“Credit intervention played a role through the most recent decade, with two rounds of macro-prudential policy weighing on market activity and price growth, along with a royal commission, which saw a further slowdown in the pace of credit growth,” the study said.

The study listed other policy-related outcomes that have also impacted housing market conditions at various times, including the First Home Owner Boost introduced in early 2009 following the GFC, which resulted in a surge in first home buyer activity through 2009 and early 2010.

First home buyer activity has continued to remain robust on the back of more recent government incentives (including the First Home Loan Deposit Scheme and the HomeBuilder package), which the study said has added to total demand levels.

Commenting on the trends, Aussie CEO James Symond said: “The study shows that property has clearly been a standout performer, with values of both houses and apartments rising steadily over 30 years, delivering long-term owner-occupiers staggering capital gains free of tax.

“There is no doubt that the large cities have experienced strong population growth over the last three decades, and it is a simple demand and supply equation that is lifting the values of both houses and apartments.

“There is very strong evidence that there are high levels of equity in owner-occupied properties, building the wealth of owners but also providing them with flexibility to invest, a buffer against headwinds in their lives and wealth to pass on their children as the bank of mum and dad.”

He continued: “Owner-occupied dwellings has become the country’s most potent asset class, and as the average age of the population grows older, children can expect to benefit from the equity built up by their parents over the years through inheritance.

“Meanwhile, the older Australian owners can also access the equity they have built up to downsize either in their city or town, invest or help their children put a roof over their own heads – a growing trend we are seeing across Australia.”

Aussie launches youth sponsorship program

Aussie has launched a new sponsorship program to support young Australians develop their talent and pursue their goals.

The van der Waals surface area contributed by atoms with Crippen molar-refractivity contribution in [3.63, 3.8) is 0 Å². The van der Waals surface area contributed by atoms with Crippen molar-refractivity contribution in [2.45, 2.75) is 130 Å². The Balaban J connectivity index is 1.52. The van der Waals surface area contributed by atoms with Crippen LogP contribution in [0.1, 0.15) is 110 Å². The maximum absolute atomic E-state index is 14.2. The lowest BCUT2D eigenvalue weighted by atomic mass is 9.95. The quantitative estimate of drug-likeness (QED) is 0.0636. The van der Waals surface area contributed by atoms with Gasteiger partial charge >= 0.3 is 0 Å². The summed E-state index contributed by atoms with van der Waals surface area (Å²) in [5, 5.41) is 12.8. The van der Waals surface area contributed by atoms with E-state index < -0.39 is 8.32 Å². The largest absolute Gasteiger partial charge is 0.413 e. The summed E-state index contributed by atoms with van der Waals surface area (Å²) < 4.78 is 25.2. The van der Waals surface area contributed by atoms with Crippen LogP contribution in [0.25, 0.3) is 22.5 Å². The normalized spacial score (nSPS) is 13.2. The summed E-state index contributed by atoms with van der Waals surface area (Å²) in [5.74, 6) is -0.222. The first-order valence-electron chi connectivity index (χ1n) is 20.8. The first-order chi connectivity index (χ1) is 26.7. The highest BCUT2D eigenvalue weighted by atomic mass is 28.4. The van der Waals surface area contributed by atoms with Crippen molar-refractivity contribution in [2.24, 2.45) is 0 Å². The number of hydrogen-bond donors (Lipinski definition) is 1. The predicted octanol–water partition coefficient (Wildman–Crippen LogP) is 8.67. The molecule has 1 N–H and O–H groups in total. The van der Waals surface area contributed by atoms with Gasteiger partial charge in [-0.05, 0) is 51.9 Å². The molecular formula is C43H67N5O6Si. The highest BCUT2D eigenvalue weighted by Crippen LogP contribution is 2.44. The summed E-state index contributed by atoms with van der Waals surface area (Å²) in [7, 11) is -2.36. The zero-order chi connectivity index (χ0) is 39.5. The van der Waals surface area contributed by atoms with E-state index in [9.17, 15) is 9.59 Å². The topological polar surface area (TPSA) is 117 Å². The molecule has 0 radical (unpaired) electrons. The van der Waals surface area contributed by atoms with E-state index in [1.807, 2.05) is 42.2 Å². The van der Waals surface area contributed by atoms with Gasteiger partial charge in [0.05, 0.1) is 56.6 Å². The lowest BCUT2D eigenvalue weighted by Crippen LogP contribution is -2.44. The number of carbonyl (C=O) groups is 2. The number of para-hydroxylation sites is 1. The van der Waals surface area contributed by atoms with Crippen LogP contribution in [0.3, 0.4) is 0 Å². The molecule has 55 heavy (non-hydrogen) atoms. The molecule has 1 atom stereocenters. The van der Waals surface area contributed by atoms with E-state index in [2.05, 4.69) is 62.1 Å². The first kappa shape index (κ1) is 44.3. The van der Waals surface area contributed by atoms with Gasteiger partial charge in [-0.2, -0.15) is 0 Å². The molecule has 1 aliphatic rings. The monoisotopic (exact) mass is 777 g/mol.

The program, called Little Aussie Sponsorships, includes cash support for young people who need support in their chosen field (including sports and music).

According to Aussie, the major brokerage launched the sponsorship with a 16-year-old Adelaide-based Superkart driver Sebastien Amadio, and his Amadio motorsport team.

Commenting on the program, Mr Symond said: “We are approached all the time to support young people who want to exploit their talents across a range of fields and believe it is the right time to formally introduce the sponsorship program.

“We are excited that our more than 1,000 brokers across the country will be able to get involved in the sponsorships, part of our $16-million investment in marketing program this year.

“We plan to provide a number of small sponsorships throughout the year to help young people in areas like academia, music and sports to develop their potential through financial contributions.”

[Related: Aussie welcomes franchise store growth]

Home values up 400% in 30 years: study
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Malavika Santhebennur

Malavika Santhebennur

Malavika Santhebennur is the features editor on the mortgages titles at Momentum Media.

Before joining the team in 2019, Malavika held roles with Money Management and Benchmark Media. She has been writing about financial services for the past six years.